The Cape Namibia Route
In September, I took a drive on the N7 to Namibia’s diamond town, Oranjemund. It was a brilliant route and I’ve been meaning to share it, but a crazy travel schedule has complicated things. I left Cape Town on the 30th September and October saw me in Germany, Luxembourg, France and Greece, November saw me in England and Scotland, and now things have finally calmed down. Also it’s snowing outside, so today seemed like a good day for a cup of tea and a bit of a blog. On the 15th September, armed with a fresh flask of tea from my roommate, I got an early start and hit the N7 round about 6am. It was a gloomy day and the first 3 hours of the drive took place in complete fog. Clearly the weather hadn’t got my memo about the intended photo stops. However, as I climbed higher and higher up Piekeniers Kloof Pass, the fog finally lifted and I was greeted with the most spectacular view.
On through Citrusdal (stopping for pockets of oranges), past the orange farms and alongside the Olifantsrivier I drove. There were tons of stop and gos from Citrusdal onwards, so I got to truly appreciate that river. Roadworks aside, it’s a beautiful part of the country and with a naartjie in one hand and a camera in the other, there are worse places to be stuck. On through the roadworks and past the little citrus valleys I went, round the magnificent Clanwilliam dam to finally arrive in Vanrhynsdorp to meet up with my Dad.
If ever you need accommodation in Vanrhynsdorp, take a look at The Vanrhynsdorp Guesthouse. The hosts are lovely, the bath tubs are huge and it’s surrounded by poppies and desert daisies. Vanrhynsdorp is a great stayover point if you’re driving from Cape Town to Namibia. If you’re in Vanrhynsdorp for dinner, I’d recommend a bite to eat at the Zuid Afrikaanse Restaurant (ZAR) which you can find in the local caravan park (do not let this put you off).
Leaving Vanrhynsdorp and crossing the Northern Cape border, we started getting into flower territory. The Namakwa flowers are on show from July to September and August is the so-called best month to visit. Despite driving through on the very last day of Namakwa flower season (our timing is truly superb), we were able to catch some beautiful vistas. Violent purple, orange, yellow and red hues decorated the roadside and the surrounding desert landscape. It’s an incredibly dramatic contrast to see the bright desert flowers, against the dry, barren plains of the Northern Cape. I hope to one day go back and experience the flowers in full bloom.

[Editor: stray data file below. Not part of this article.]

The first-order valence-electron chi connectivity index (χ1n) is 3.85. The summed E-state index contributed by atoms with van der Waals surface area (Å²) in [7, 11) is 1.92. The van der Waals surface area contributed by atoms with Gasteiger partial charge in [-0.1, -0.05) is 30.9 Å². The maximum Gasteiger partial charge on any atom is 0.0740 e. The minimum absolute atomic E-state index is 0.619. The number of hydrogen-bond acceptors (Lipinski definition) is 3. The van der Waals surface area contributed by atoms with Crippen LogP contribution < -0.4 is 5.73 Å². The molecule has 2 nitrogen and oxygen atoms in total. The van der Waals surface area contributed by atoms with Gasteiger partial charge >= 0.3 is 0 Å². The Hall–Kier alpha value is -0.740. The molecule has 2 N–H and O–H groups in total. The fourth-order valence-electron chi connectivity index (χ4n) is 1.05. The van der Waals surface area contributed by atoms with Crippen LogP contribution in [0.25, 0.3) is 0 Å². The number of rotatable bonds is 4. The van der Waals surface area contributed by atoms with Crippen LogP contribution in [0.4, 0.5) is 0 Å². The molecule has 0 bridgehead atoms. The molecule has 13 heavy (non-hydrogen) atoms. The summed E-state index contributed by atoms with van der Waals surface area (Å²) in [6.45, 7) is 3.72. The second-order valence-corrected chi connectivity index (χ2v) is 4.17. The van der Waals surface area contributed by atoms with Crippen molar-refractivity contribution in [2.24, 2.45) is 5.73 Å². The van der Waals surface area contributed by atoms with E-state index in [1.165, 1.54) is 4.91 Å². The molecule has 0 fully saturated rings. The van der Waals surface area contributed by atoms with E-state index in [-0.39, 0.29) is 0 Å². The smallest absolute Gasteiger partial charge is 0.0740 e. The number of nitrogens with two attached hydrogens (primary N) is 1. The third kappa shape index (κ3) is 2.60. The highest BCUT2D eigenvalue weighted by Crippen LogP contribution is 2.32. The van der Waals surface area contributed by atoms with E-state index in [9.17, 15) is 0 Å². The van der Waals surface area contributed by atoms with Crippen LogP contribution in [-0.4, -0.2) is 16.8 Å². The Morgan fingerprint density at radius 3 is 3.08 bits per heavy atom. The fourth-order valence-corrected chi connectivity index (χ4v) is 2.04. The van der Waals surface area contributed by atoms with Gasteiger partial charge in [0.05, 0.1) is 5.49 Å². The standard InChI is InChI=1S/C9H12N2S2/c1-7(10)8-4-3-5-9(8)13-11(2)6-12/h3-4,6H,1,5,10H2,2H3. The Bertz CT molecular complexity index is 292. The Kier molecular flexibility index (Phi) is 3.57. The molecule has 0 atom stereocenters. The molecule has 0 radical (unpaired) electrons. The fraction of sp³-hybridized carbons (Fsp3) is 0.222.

There are a host of small towns dotted along the N7 and we chose to visit Garies, Kamieskroon and Springbok – as we drove upwards through the Northern Cape, so did the temperature gauge. There is something special about hot Karoo days. Those days where you climb out the car and immediately feel the heat dancing on your skin, hear the murmur of the beetles in a nearby tree and the smell of the desert lingers in the air.
The gift shop at Garies, an unexpected treasure trove of crazy cat paraphernalia and neon knitted cardies, offers up tasty toasted sandwiches and a newly-installed, coin-activated lock on the toilet that proves to be a lot harder to operate than one might think. Kamieskroon, easily the tiniest town in Southern Africa, consists of a street, a right turn, a petrol pump and a tourist office board that pointed towards the hills. These towns are tranquil gems tucked away from the noise of city living – they offer a taste of small town life and often a cellphone-reception free existence. Up through O’Kiep and then a right turn at Steinkopf onto the R382 and we left the flowers behind. There is a beautiful pass along this route that looks out over miles of desert, but apart from the pass, it’s one long stretch of straight road up to Port Nolloth. It’s a blur of telephone wires, crows nests, desertscapes and the odd windmill. Once you hit Port Nolloth, you catch your first glimpse of the sea and then it’s another long straight road and a haze of diamond mines, sandy coastline and exhausted sand mounds up to the Orange River – the natural border separating South Africa and Namibia.
The last hour can get a bit monotonous, but it’s a beautiful route through the Northern and Western Cape. Driving at night can be a bit tricky as there are no roadside lights, so be prepared for this. I’d recommend taking the trip over two days (if not more) and aim for flower season if you can.